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Lawsuit challenges US approvals of Keystone XL pipeline

Last Updated Jul 1, 2019 at 11:20 am PDT

FILE - Pipe for the Trans Mountain pipeline is unloaded in Edson, Alta. on Tuesday, June 18, 2019. THE CANADIAN PRESS/Jason Franson

BILLINGS, Mont. — Environmentalists asked a federal judge on Monday to cancel permits and other approvals issued by the U.S. Army Corps of Engineers for the Keystone XL oil pipeline from Canada, opening another legal fight over a long-delayed energy project backed by President Donald Trump.

Attorneys for the Northern Plains Resource Council, Sierra Club and other groups filed the latest lawsuit against the $8 billion tar sands pipeline in Montana, where they’ve previously won favourable rulings in related cases.

They claim the Army Corps did not examine the potential for oil spills and other environmental damages when it approved plans submitted by pipeline developer TC Energy. The line would cross hundreds of waterways along a 1,184-mile path from Canada to Nebraska.

Almost all the crossings fall under an Army Corps program that gives blanket approval to individual pieces of a bigger project without considering the potential cumulative impacts, according to the lawsuit. That means no analysis was done of the possibility that the line would break and cause an oil spill or of its potential contributions to climate change, the lawsuit says.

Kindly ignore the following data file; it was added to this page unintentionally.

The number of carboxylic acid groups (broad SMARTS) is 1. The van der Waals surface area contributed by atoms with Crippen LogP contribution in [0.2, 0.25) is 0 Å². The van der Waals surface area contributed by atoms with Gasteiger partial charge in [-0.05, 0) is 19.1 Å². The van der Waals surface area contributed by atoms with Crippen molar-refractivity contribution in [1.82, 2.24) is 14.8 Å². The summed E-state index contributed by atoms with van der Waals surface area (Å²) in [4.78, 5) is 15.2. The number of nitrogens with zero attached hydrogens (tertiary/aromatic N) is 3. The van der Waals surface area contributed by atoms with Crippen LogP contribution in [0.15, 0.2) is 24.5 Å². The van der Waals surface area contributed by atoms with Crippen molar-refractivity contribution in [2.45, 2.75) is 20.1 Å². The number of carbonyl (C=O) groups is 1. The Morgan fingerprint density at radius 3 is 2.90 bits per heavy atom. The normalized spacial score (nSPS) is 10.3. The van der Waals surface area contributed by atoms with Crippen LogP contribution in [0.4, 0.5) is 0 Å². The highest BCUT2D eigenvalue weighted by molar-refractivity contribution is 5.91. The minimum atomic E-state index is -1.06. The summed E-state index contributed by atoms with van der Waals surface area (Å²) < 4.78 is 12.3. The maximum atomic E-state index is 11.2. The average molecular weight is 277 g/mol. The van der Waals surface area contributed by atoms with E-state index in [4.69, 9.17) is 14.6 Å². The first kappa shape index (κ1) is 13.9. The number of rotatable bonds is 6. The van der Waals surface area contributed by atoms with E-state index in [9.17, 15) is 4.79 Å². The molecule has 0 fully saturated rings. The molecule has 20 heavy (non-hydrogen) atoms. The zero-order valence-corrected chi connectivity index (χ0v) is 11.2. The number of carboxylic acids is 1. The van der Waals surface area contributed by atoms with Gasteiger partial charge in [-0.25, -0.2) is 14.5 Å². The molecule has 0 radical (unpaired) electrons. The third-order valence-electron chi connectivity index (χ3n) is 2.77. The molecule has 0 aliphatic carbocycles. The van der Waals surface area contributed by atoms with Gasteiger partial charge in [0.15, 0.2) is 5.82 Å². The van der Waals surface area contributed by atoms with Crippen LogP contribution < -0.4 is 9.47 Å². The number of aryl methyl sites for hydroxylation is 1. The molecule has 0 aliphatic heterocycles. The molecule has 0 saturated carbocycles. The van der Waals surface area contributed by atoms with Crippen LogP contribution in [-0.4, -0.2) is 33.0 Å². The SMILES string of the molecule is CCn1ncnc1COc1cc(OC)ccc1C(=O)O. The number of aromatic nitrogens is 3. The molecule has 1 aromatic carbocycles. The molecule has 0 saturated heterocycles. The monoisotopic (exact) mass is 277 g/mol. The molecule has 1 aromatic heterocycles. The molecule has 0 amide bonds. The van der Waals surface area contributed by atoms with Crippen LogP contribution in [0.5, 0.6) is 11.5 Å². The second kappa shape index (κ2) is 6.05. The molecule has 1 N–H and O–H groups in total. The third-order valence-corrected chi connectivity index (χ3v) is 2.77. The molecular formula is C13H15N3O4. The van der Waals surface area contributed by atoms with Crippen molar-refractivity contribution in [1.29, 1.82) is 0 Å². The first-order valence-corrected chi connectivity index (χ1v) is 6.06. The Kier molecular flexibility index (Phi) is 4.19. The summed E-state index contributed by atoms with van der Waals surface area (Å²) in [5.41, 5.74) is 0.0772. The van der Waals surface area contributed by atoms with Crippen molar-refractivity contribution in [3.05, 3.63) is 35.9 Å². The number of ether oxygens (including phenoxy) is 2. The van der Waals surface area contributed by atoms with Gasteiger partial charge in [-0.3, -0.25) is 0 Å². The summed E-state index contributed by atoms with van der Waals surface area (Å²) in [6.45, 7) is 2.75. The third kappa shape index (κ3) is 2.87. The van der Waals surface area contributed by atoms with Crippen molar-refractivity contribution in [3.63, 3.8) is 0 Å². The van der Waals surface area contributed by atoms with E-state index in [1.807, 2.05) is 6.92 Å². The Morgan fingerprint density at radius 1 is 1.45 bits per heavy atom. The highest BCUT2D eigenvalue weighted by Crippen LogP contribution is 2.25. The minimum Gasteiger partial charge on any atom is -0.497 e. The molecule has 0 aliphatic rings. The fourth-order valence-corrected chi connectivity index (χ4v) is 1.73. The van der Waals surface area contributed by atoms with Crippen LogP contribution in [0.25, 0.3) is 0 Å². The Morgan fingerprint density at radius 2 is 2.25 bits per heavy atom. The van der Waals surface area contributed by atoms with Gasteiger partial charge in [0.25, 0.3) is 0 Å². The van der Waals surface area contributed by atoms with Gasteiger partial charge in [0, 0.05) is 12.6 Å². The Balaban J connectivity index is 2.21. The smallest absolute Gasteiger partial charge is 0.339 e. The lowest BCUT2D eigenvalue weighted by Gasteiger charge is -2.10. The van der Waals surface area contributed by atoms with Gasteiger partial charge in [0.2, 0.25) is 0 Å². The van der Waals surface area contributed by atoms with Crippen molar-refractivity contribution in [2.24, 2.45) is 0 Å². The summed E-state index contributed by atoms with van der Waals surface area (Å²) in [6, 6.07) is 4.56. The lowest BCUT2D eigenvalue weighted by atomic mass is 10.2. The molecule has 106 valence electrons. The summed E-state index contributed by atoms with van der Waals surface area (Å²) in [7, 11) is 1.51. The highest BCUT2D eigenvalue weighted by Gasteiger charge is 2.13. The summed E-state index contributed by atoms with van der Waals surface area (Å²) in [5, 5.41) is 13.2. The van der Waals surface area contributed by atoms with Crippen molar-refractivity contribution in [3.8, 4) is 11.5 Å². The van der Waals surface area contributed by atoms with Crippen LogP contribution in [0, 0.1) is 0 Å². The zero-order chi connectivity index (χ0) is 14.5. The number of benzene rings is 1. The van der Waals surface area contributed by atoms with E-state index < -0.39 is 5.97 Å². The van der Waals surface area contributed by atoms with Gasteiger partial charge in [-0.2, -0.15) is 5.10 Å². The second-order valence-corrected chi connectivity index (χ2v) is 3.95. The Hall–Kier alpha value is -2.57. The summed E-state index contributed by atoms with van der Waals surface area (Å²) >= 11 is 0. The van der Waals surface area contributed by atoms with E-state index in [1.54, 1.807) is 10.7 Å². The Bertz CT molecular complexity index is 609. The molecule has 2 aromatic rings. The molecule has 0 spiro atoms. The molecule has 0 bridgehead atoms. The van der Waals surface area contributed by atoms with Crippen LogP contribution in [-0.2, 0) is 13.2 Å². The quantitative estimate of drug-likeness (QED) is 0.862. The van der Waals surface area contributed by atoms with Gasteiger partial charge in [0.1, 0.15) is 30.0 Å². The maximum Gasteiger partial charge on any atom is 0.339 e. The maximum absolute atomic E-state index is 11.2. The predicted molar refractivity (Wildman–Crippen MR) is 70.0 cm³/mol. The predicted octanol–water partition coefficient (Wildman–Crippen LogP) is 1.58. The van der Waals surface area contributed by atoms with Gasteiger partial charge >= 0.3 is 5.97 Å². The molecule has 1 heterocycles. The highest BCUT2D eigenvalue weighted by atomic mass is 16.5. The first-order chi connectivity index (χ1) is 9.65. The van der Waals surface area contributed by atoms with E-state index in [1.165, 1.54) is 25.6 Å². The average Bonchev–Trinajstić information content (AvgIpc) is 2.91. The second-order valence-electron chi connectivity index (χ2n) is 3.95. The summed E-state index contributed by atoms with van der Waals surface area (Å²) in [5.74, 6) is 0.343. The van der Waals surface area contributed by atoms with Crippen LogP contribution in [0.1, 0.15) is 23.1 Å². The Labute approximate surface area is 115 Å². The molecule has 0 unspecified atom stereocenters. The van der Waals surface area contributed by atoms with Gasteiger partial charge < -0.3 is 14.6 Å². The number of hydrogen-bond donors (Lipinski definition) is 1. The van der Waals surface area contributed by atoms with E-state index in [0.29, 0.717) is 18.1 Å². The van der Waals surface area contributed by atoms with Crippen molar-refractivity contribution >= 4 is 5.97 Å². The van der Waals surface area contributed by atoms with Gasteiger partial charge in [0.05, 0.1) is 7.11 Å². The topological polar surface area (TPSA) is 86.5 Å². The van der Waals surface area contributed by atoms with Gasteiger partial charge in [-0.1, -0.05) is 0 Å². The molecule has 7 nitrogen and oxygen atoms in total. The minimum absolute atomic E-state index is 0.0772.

The U.S. Army Corps public affairs office said in response to queries from The Associated Press that it was not commenting because the matter is under litigation.

First proposed in 2008, Keystone XL was rejected by President Barack Obama but revived under Trump. An appeals court last month lifted an injunction that blocked construction of the project. That came after Trump issued a new permit in a bid to nullify a legal challenge to the pipeline by cancelling its previous permit.

A lawsuit challenging the president’s actions on the permit is pending in federal court.

TC Energy said prior to injunction being lifted that it was too late in the construction season to begin work on the line this year.

The Associated Press